In recent years, MPRI has won lucrative contracts to train and equip the fledgling Bosnian army and help form a transitional democratic government in Nigeria. It also ran Reserve Officer Training Corps programs at 217 universities before losing the contract to another firm.

Since 1999, MPRI has been in Kuwait, training the U.S. Army. In January, one of its employees was slightly injured in a training accident on the Udairi Range, but officials say the trainers would play no role in actual hostilities.

“We have no contract to do anything but train. The reality in a combat situation would be, our job is over and other contractors would come in to take care of the beans and bullets,” the official said. “If there’s combat, there’s no more training.”

Other contracting firms complete a diversity of jobs. Contractors have reaped billions for construction in Bosnia and Herzegovina, laundry services in Afghanistan and dining halls in the southern Philippines.

RONCO was brought in for demining operations on bases in Afghanistan. DynCorp, another powerhouse of the military contracting world, is responsible for the safety of Afghan president Hamid Karzai. That job was originally performed by U.S. Special Forces.

Critics of the industry say ceding so much authority and granting secret contracts lead to a lack of oversight.

A 2000 report from the General Accounting Office found that contractors in Bosnia overstaffed 85 percent of its projects; companies are routinely asked to return millions in overpayments.

As for troops in the field, the military’s move to contractors brings some tangible benefits as well as serious concerns. Local workers take care of the dirty jobs like doing laundry and cleaning latrines.

“We get two hot meals a day and none of us have to do kitchen duty,” said Marine 1st Lt. Tara Burkhart, deployed to Camp Tarawa, Kuwait, with the 1st Force Support Services Group from Camp Pendleton, Calif.

“When I got out here, I didn’t know what we’d have or what to expect. But there’s showers, usually with hot water, and I don’t have to eat MREs for every meal,” said Burkhart, a 30-year-old from rural Michigan.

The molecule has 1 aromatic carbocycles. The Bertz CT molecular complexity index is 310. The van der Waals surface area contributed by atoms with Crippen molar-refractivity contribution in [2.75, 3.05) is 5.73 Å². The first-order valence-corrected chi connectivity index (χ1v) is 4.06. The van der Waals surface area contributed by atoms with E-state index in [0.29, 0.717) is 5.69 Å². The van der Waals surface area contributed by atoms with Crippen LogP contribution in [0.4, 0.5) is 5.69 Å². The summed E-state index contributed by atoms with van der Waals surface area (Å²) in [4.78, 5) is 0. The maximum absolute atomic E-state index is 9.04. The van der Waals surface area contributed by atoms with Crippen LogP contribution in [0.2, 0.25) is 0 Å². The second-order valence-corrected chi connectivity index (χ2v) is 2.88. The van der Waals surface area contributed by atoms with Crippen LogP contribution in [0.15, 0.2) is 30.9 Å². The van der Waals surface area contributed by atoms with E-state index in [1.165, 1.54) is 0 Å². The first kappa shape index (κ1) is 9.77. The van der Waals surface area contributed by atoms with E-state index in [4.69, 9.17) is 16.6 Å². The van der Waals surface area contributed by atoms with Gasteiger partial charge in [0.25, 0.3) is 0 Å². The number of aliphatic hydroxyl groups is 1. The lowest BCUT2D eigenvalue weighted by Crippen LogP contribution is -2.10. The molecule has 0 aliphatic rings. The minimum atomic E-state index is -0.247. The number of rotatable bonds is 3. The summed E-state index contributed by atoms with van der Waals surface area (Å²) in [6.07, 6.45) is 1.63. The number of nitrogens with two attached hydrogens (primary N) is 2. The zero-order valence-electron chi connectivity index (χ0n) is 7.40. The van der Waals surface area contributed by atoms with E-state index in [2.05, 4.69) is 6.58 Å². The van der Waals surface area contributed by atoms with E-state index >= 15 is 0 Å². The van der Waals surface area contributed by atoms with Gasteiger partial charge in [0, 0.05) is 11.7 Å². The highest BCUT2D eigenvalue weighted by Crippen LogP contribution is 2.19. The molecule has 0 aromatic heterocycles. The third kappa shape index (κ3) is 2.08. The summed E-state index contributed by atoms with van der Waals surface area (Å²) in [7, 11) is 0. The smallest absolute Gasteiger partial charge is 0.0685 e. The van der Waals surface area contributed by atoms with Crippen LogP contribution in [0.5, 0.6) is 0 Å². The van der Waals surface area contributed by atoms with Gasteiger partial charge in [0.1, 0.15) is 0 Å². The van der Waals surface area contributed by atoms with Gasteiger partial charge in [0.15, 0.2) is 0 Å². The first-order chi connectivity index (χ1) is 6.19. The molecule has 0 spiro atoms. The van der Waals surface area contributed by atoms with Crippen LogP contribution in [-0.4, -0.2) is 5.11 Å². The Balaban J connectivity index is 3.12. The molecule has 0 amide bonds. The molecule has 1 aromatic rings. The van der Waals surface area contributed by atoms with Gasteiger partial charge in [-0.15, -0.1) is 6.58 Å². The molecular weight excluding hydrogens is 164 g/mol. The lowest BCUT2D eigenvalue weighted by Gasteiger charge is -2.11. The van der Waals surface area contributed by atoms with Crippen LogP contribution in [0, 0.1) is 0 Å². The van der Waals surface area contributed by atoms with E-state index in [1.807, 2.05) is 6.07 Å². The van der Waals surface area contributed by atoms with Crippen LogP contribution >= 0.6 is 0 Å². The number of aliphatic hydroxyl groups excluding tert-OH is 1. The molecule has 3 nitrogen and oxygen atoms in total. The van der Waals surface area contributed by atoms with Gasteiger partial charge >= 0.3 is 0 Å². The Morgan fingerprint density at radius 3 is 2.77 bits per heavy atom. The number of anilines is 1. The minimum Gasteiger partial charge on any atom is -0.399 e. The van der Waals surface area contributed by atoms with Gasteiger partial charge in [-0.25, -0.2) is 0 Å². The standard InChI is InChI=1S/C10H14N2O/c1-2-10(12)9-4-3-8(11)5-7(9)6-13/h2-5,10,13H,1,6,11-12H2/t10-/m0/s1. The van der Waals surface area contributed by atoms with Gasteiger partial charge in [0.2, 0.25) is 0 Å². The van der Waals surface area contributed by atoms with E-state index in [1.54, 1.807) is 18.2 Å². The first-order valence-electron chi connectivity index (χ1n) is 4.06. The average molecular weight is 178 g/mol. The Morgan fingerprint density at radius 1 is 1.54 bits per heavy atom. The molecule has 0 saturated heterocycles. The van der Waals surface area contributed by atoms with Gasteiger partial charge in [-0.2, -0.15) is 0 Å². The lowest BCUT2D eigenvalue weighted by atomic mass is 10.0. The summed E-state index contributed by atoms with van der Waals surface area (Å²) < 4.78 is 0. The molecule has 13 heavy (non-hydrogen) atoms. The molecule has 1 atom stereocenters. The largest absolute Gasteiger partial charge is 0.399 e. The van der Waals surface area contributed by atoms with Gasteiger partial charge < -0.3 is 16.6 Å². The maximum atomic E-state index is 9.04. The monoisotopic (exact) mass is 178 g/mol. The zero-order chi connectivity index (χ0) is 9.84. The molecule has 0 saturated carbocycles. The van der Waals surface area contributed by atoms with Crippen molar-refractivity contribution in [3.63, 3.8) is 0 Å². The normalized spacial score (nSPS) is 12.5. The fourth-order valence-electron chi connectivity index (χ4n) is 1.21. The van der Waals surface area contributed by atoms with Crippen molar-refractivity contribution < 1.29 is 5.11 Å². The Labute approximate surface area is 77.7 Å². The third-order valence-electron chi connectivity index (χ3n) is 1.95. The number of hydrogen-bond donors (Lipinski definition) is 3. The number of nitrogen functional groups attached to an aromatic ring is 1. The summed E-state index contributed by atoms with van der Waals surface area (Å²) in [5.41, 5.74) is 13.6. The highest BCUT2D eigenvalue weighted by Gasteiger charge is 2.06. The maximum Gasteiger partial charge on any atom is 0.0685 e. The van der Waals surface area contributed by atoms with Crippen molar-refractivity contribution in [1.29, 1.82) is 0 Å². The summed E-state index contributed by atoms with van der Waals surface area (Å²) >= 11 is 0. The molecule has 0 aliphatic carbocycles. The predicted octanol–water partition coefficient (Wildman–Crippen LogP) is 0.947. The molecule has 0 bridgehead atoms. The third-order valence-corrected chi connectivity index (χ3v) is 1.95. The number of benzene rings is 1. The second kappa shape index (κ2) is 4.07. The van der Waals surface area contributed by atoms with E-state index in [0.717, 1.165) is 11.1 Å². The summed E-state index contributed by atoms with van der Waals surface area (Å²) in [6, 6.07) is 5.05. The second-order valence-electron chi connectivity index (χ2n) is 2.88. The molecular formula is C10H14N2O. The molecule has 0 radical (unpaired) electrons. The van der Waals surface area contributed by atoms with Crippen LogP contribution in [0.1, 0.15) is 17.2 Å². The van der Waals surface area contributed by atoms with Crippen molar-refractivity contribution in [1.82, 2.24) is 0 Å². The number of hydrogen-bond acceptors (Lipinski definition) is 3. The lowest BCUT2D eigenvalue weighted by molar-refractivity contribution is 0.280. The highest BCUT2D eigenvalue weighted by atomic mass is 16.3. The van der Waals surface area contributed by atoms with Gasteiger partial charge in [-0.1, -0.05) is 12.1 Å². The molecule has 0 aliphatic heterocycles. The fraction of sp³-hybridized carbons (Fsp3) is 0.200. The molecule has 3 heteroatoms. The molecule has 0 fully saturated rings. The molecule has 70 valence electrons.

As for concerns, soldiers question whether the reliance on contractors, who in turn rely on local national workers, creates security problems.

In the most extreme case, various reports recently said U.S. officials suspected Taliban and al-Qaida operatives were trying to recruit Afghan service workers to poison food served to U.S troops.

This January, military officials said a contract employee at Camp Doha, Kuwait, stole $650,000 in cash used to pay other local workers.

At bases throughout Kuwait, security forces say the most nervous moments are when long lines of local contract workers form at the gates.

“You’ve got maybe a hundred guys who all look like they’re right off the street, and you have no idea what they’ve got in their pockets or under their shirts,” said Marine Cpl. Travis Carter, a guard at Camp Tarawa, a command base in the northern Kuwaiti desert.

“Then you get lines of tanker trucks or other local vehicles, and who knows what could be in those.”

At some of the other bases in Kuwait, security is contracted out to private firms. Military public officials and representatives of the private firms declined comment on screening procedures, citing force protection concerns.

In the larger picture, contracting firms say they are merely providing a service demanded by the Pentagon.

“If we weren’t there, the units would have to loan out observers from their own ranks,” the senior MPRI official said. “But that would not be very effective training. This way, they can train as a whole unit, just like how they would fight.

“If someone doesn’t like it, they can come up with a better solution.”